They've motored nearly 2,500 miles, and now the Freedom Caravan, consisting of five motorcycles and two vehicles bearing First Nations leaders and their support staff, have come full circle. They will arrived back in Winnipeg on Monday June 17.
They embarked on June 6 from Winnipeg, Manitoba and rode through dozens of First Nations territories, looping south and then north to Edmonton, Alberta, and then doubling back east and north in an arc that has led them back to Winnipeg. The Freedom Treaty Ride/Caravan's goal is to illustrate the importance of the treaty relationship, which, as Assembly of Manitoba Chiefs Grand Chief Derek Nepinak points out in the video below, pre-dates even the treaties struck with the Crown.
"The treaty relationship did not just begin with the Crown, when we made treaty with the newcomers," says Nepinak in the video. "The treaty relationship extends far back into the history of our people. Before there was treaty with the Crown there was still treaty. Because we needed to be respectful of one another and we needed to figure out ways of living within the territories of the ancestral lands of our people, together and in harmony."
Nepinak started out along with former Chief Norman Bone of the Keeseekowenin Ojibway First Nation in the Treaty 2 lands of Riding mountain. Joining them on motorcycles, the group now includes Councillor and Lawyer Joan Jack of Berens River First Nation, Doug Thomas of Peguis First Nations, communications officer for the Manitoba Chiefs, and Nadine McDougall of Fisher River Cree Nation. Also riding along, in vehicles, are several First Nations members, elders and leaders. The group is scheduled to arrive and hold a press conference at 10:30 a.m. on June 17 at the Red Sun Gas Bar, then proceed to Thunderbird House for ceremony and celebration.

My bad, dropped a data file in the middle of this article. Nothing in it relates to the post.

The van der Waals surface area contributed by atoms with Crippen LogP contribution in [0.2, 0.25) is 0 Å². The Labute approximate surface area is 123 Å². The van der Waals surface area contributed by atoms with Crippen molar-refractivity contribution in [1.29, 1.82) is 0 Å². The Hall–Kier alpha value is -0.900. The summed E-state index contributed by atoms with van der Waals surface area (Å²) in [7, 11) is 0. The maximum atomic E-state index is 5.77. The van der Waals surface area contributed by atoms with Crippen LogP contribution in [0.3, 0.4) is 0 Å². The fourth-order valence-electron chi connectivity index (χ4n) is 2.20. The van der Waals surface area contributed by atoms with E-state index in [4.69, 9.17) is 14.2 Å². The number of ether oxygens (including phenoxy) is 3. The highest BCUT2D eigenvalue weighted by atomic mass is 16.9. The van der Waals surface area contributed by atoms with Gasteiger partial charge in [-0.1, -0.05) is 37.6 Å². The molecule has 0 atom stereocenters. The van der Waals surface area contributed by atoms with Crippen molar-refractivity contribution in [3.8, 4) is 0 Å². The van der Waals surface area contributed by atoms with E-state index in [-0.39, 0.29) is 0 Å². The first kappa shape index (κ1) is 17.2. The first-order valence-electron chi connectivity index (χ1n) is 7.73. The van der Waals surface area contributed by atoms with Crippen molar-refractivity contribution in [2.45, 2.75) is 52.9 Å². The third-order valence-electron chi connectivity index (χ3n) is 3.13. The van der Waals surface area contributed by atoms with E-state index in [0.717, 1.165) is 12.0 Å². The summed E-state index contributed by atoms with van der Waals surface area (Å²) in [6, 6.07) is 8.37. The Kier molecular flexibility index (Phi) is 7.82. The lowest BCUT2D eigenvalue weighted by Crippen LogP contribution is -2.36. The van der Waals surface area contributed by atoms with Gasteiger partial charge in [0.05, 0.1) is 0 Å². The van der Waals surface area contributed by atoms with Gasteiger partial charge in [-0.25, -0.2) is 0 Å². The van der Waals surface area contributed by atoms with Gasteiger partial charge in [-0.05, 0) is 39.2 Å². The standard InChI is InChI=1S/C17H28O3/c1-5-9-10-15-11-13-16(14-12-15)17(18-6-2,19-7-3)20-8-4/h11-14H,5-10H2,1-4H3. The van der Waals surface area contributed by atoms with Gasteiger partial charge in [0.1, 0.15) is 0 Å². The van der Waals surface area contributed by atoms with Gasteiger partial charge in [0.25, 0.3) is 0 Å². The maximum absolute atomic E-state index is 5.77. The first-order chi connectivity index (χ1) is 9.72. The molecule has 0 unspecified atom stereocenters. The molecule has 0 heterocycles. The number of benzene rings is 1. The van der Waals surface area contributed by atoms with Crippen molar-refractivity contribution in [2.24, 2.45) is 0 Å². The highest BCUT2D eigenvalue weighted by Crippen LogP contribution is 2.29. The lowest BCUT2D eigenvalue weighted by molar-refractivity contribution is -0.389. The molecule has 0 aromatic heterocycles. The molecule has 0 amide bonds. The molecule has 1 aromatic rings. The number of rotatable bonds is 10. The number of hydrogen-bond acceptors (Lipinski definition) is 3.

"The Treaty Caravan is an extension of an existing mandate of the Assembly of Manitoba Chiefs to ensure that we begin re-establishing the treaty relationship on a nation to nation, treaty territory by treaty territory basis," the Manitoba Chiefs said in a statement. "This necessarily involves transcending contemporary provincial boundaries and promoting the treaty renewal message far and wide, without consideration of artificial boundaries created by settler society governments."
They needed to finish before June 21, the Summer Solstice, so they have beat their deadline. Along the way they have visited and chatted with community leaders, elders and tribal members, carrying a piece of the coal from the treaty fire that has burned during each treaty meeting in the traditional territories of Indigenous Peoples living in the areas of treaties 1 through 11, the statement explained. They also came bearing tobacco and a message about the July national treaty gathering at Onion Lake Cree Nation, which is Treaty 6 territory.